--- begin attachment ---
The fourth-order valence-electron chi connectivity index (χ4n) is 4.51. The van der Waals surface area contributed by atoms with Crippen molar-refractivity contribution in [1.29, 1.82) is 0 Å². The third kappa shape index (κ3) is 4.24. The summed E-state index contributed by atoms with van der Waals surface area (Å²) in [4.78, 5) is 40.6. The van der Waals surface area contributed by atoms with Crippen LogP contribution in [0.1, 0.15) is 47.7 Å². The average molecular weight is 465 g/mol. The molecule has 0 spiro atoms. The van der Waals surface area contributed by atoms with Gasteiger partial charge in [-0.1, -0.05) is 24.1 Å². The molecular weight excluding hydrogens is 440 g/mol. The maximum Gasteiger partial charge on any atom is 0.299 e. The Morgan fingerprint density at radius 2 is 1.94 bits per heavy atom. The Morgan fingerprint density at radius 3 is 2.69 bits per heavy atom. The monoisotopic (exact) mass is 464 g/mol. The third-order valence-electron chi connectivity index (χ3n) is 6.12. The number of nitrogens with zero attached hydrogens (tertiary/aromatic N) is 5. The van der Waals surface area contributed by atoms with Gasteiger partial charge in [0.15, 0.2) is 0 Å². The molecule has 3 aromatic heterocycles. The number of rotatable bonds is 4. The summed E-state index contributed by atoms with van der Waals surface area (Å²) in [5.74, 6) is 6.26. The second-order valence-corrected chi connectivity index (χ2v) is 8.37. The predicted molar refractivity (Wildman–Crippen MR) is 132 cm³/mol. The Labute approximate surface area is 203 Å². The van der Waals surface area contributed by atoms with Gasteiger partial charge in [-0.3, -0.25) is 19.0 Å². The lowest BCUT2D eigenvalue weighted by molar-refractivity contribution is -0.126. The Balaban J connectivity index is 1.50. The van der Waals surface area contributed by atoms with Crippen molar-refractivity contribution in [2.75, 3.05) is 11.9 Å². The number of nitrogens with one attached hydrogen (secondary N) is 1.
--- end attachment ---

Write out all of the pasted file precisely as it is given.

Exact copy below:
The fourth-order valence-electron chi connectivity index (χ4n) is 4.51. The van der Waals surface area contributed by atoms with Crippen molar-refractivity contribution in [1.29, 1.82) is 0 Å². The third kappa shape index (κ3) is 4.24. The summed E-state index contributed by atoms with van der Waals surface area (Å²) in [4.78, 5) is 40.6. The van der Waals surface area contributed by atoms with Crippen LogP contribution in [0.1, 0.15) is 47.7 Å². The average molecular weight is 465 g/mol. The molecule has 0 spiro atoms. The van der Waals surface area contributed by atoms with Gasteiger partial charge in [-0.1, -0.05) is 24.1 Å². The molecular weight excluding hydrogens is 440 g/mol. The maximum Gasteiger partial charge on any atom is 0.299 e. The Morgan fingerprint density at radius 2 is 1.94 bits per heavy atom. The Morgan fingerprint density at radius 3 is 2.69 bits per heavy atom. The monoisotopic (exact) mass is 464 g/mol. The third-order valence-electron chi connectivity index (χ3n) is 6.12. The number of nitrogens with zero attached hydrogens (tertiary/aromatic N) is 5. The van der Waals surface area contributed by atoms with Gasteiger partial charge in [0.15, 0.2) is 0 Å². The molecule has 3 aromatic heterocycles. The number of rotatable bonds is 4. The summed E-state index contributed by atoms with van der Waals surface area (Å²) in [5.74, 6) is 6.26. The second-order valence-corrected chi connectivity index (χ2v) is 8.37. The predicted molar refractivity (Wildman–Crippen MR) is 132 cm³/mol. The Labute approximate surface area is 203 Å². The van der Waals surface area contributed by atoms with Gasteiger partial charge in [-0.3, -0.25) is 19.0 Å². The lowest BCUT2D eigenvalue weighted by molar-refractivity contribution is -0.126. The Balaban J connectivity index is 1.50. The van der Waals surface area contributed by atoms with Crippen molar-refractivity contribution in [2.75, 3.05) is 11.9 Å². The number of nitrogens with one attached hydrogen (secondary N) is 1.